Be What You Love: Finding Purpose in Art, Sport, and Life

What do John Lennon, Bob Marley, and accomplished athletes have in common? Authenticity. There is a beauty to be found in following our passions, be it sport or otherwise, famous or not.

“Let the beauty of what you love be what you do” – Rumi

We’ve all heard that old adage do what you love and the money will follow. Yeah, tell that to a starving artist or an amateur athlete. Doing what you love more often than not means eating Top Ramen, racking up debt, and riding the bus. The money does not necessarily follow and that is the truth. The reality is that for every star athlete, there are thousands of competitive ones who do so simply for the love of their sport and little else. For every famous artist, there are thousands of talented ones honing and perfecting their crafts and doing so for next to nothing. And because of such stresses and the challenges associated with pursuing one’s passion, happiness does not necessarily follow either. So what is the point? Authenticity is the point. Beauty is the point. Sense of purpose is the point.

The world is truly impacted by those who live authentically. My grandfather used to talk about the local train conductor and the cop walking his beat in New York as the two most successful men he ever knew. And my grandfather happened to know lots of successful people. He felt these men were successful because they were present in their lives and living with a sense of purpose. They knew everyone’s name and treated their fellow man with respect. Furthermore, they went about their vocations with a sense of acceptance, grace, and humility. In short, they were comfortable in their own skin because they knew they were where they were supposed to be.

Each and every one of us has a purpose. That purpose only appears to us in having the courage to follow our convictions. In knowing thyself. The problem is this often involves the pain of looking at ourselves truthfully and having the willingness to follow our heart. In following that path we are promised only one thing – authenticity.

There is one simple litmus test to determine whether or not you are living authentically – are you living as a means to an end, or are you living as a means to truth? Dieting to lose weight is a means to an end, while eating the right things from a place of wholeness and nourishment is authentic. Creating art from a truthful place is authentic, while creating art for fame or profit is, frankly, just a ridiculous notion. One is better off buying lottery tickets as an investment. Participating in sport from a sense of joy and expression is authentic, while doing so simply to lose weight, win medals, or win favor is a fleeting and empty process. If you walk around with that pit in your stomach because something doesn’t feel quite right, it’s a good bet you’re not living authentically. I should know. I’ve been there.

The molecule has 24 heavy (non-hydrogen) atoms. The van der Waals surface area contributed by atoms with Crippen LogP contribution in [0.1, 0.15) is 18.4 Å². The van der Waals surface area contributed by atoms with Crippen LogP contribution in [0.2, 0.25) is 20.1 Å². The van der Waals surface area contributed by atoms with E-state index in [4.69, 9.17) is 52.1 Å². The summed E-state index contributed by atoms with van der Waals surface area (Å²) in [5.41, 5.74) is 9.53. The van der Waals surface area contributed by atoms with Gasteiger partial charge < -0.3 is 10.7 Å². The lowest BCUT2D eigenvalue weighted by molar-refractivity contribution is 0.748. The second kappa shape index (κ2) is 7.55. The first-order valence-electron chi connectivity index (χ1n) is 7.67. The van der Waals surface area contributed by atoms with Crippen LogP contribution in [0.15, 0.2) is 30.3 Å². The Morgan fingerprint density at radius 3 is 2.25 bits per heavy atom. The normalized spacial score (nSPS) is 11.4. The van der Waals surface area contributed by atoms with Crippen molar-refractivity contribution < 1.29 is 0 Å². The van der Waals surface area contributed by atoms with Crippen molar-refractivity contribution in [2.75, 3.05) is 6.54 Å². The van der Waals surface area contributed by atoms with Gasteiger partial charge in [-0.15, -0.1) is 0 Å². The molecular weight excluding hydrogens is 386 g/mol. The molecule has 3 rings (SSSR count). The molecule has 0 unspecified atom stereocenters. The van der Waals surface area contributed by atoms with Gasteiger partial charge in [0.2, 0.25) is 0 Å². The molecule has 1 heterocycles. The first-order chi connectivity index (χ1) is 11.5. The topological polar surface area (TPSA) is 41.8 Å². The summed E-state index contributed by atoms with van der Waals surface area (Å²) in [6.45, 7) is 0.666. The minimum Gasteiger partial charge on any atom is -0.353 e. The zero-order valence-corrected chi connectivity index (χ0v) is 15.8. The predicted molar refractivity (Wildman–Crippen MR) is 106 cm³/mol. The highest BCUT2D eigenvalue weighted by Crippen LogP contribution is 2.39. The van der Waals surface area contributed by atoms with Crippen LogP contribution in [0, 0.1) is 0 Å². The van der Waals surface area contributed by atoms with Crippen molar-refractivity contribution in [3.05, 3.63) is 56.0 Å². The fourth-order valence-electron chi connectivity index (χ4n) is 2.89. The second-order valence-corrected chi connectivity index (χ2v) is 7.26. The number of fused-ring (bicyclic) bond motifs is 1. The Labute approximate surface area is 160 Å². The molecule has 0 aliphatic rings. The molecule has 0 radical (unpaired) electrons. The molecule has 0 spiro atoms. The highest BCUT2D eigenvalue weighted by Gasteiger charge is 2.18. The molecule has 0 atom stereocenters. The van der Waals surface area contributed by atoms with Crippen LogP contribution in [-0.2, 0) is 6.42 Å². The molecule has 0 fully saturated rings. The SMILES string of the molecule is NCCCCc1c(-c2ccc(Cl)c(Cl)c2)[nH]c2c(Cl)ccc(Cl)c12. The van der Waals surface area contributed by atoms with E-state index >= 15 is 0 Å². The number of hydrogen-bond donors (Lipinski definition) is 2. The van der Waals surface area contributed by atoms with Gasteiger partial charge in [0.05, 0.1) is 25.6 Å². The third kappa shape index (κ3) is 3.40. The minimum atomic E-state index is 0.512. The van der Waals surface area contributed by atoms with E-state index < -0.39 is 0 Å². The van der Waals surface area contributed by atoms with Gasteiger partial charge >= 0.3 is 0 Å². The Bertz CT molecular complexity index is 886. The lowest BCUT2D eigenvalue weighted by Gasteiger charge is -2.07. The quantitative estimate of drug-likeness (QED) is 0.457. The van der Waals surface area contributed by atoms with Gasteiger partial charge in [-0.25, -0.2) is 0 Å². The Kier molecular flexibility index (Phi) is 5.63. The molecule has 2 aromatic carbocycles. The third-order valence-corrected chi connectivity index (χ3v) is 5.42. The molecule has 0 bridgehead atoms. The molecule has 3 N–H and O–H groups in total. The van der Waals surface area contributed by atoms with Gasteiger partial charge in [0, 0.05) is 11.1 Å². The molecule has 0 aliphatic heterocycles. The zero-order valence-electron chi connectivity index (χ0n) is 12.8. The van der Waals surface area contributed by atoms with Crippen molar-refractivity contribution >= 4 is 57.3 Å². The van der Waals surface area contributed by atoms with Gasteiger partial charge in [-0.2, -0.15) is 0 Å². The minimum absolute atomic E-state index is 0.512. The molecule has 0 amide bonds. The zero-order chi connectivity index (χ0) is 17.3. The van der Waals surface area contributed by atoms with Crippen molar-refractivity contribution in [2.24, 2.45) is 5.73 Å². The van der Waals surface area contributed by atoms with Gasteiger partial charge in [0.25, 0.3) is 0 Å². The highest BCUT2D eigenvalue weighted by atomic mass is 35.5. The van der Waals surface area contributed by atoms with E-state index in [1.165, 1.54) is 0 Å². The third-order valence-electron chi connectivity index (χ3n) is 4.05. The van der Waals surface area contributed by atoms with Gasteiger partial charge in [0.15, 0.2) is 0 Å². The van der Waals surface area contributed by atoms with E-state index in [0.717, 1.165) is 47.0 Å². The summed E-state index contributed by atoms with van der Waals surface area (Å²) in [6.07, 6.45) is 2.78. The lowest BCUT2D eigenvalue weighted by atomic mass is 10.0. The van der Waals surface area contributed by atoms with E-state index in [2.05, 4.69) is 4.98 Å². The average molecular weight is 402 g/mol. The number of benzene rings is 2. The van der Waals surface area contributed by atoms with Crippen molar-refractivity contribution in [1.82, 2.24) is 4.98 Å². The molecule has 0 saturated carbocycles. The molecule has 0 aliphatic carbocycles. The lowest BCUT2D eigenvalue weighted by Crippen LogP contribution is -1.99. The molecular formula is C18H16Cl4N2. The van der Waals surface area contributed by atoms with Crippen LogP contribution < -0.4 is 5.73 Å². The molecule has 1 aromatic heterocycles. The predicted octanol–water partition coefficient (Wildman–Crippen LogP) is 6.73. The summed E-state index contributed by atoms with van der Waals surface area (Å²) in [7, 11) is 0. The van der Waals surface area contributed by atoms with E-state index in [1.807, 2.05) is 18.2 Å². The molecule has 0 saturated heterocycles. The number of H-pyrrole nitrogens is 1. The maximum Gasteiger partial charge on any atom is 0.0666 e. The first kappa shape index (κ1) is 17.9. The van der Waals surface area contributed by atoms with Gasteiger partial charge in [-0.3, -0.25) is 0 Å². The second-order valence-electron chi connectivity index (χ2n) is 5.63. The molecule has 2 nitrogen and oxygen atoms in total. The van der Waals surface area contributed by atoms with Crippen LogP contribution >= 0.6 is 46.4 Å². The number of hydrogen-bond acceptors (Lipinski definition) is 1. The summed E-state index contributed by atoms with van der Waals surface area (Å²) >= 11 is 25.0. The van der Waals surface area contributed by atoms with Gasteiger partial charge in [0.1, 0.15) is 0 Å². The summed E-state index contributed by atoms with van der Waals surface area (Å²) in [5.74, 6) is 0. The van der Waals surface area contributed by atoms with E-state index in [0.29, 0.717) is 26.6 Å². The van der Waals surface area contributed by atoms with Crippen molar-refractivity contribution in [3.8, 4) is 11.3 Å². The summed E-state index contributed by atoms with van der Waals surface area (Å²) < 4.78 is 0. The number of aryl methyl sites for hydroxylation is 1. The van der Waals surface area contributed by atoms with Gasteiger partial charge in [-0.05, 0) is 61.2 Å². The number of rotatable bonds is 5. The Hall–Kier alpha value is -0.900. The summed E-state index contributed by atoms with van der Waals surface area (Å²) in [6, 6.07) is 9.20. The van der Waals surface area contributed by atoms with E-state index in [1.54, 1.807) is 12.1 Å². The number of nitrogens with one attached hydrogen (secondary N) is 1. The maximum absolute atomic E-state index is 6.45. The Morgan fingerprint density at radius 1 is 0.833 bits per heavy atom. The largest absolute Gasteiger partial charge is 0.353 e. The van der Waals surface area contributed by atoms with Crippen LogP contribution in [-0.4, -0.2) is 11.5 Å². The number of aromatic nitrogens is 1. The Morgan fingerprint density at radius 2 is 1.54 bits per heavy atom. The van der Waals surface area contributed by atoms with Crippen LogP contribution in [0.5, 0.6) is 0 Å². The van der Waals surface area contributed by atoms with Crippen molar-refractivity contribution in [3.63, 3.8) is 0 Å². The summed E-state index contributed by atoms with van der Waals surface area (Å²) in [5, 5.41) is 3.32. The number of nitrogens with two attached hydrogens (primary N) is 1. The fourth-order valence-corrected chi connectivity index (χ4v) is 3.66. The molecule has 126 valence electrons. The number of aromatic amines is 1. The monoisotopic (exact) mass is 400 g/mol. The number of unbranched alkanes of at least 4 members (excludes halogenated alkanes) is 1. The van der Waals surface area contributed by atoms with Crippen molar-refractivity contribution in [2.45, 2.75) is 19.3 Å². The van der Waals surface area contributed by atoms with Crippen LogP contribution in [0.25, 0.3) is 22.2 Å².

As a coach, I do not promise fun workouts, or my clients necessarily getting the body they have always wanted, because it is not always truthful. What I do promise is that if one is willing to do the work, they can achieve their authentic physical self. They can move with grace and beauty and have their own best body – the one that represents the real one they were given.

When clients ask me the very best exercises to do, I always respond to them, “The ones that you love.” Most golfers do not need to force themselves to golf. They do so out of a love of their sport. In basing their physicality in something they love, many golfers determine that a fit golfer is a better golfer. Therefore they are more likely to readily embrace exercise to compliment their lifestyle. Exercise is not always fun. In fact, it is often grueling. However, it is gratifying and authentic if it is based in and around something you love. Otherwise it’s just a ‘diet.’

john lennon, artist, finding purpose, authenticityFor many of us the journey lies in finding what we love. Most of us are not born with copious talent in athleticism or artistry, so we must discover our purpose versus falling into it. This requires trial and error and the willingness to fail. It requires the ability to be present and listen to our minds and bodies. Many have lives that are far too jumbled with the busyness of the moment for this to occur. As John Lennon said, “Life is what happens when you are busy making other plans.” It’s in the small details of the moment where the answers present themselves, not in making plans.

Speaking of John Lennon, I read his biography not long ago. In the book, Lennon talked about the desire to be something other that what he was. “If I had the capability of being something other than what I am, I would…it’s no fun being an artist. I’d rather be in the audience really, but I am not capable of it.” When we have discovered what it is we truly love, we find out that ultimately there is no other way.

John Lennon could not be anything other than what he was. He wasn’t promised an easy life or even fame and success. In fact, despite his success, his life was still difficult and tumultuous. What his life was, however, was truthful and authentic. In his art, he touched the lives of countless millions. Bob Marley had the same gift. One can simply look at a picture of Marley performing and see that expression of a real and lasting sense of purpose. If I am able to live even for a moment with that amount of passion, purpose, and truth, I know I will have lived for something. To live with true purpose and authenticity means to truly make our mark.

Photos courtesy of Shutterstock.

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